Nalini Sriharan, a convict in the Rajiv Gandhi assassination case, said on Saturday that she felt sorry for those who died in the 1991 blast, NDTV reported.
Sriharan and five other life-term convicts – Robert Pais, Suthenthira Raja alias Santhan, Shriharan alias Murugan, Jaikumar and RP Ravichandran – were released from Tamil Nadu prisons on Saturday evening. On November 11, the Supreme Court ordered their early release, citing their satisfactory behaviour in custody.
After her release from prison, Sriharan said that she hoped that the relatives of those who were killed in the suicide bombing come out of the tragedy. “I am very sorry for them,” she said. “We have spent so many years thinking about it, and we are sorry.”
Sriharan thanked the Centre and the Tamil Nadu government for releasing her, ANI reported. She said that she was not planning to meet anyone from the Gandhi family, and would be with her husband.
“I will go wherever my husband goes,” she said. “We were separated for 32 years. Our family kept waiting for us.”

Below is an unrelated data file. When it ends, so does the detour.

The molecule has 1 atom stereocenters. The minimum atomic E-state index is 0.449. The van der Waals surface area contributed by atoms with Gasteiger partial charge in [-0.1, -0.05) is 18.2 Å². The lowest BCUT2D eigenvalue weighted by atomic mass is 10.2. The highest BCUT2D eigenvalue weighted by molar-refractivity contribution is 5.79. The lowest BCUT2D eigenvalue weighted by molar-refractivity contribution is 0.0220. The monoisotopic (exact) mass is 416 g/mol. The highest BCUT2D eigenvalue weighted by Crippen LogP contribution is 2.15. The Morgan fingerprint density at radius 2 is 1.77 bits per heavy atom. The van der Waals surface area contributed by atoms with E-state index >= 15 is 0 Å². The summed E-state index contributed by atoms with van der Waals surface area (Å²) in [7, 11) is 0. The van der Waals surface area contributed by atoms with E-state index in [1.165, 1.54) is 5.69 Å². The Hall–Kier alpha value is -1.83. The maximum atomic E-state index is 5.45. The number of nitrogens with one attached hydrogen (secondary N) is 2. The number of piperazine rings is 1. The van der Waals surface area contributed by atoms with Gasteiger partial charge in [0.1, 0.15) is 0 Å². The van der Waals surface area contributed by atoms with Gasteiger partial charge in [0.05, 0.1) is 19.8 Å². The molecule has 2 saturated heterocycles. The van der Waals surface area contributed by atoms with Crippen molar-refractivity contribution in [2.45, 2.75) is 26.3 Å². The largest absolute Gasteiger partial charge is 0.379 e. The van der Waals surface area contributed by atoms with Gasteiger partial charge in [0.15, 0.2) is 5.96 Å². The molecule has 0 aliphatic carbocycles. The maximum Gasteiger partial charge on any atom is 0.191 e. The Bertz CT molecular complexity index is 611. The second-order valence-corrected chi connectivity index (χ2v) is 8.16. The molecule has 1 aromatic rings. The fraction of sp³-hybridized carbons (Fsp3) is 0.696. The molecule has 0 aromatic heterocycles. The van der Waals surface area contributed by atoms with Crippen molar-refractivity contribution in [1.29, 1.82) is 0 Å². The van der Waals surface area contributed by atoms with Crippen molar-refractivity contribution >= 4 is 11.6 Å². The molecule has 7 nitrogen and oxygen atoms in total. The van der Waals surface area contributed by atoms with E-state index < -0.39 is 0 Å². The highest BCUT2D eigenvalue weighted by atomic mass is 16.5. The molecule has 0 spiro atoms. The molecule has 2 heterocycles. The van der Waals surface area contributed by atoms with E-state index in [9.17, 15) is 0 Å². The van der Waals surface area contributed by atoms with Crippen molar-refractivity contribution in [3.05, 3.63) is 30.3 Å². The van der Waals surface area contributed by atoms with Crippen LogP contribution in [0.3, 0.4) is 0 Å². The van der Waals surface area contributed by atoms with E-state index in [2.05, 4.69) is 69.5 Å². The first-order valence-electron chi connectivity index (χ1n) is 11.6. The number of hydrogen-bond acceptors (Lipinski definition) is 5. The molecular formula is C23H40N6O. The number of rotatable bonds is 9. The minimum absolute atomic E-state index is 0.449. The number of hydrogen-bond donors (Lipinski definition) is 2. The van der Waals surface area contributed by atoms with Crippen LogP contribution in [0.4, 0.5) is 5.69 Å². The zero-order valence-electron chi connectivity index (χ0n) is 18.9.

Meanwhile, Ravichandran said that the citizens of north India should view the convicts as victims rather than terrorists or killers. “Time and power determine who is a terrorist or a freedom fighter but time will judge us as innocent, even if we bear the blame for being terrorists.”
Rajiv Gandhi’s assassination
Former Prime Minister Rajiv Gandhi was killed in Sriperumbudur near Chennai on May 21, 1991, when an operative of the Liberation Tigers of Tamil Eelam detonated her RDX-laden belt. Fifteen others – including the suicide bomber Dhanu – were also killed in the blast.
The Liberation Tigers of Tamil Eelam was seeking revenge for the Indian government’s decision to send troops to Sri Lanka to help the island nation fight Tamil separatists.
In 1998, a court had sentenced 26 people to death for conspiring to kill the former prime minister.
A year later, the Supreme Court upheld the death sentences of only four of them – Nalini Sriharan, Murugan, T Suthendraraja alias Santhan and AG Perarivalan. In 2000, Nalini’s death sentence was commuted to life imprisonment.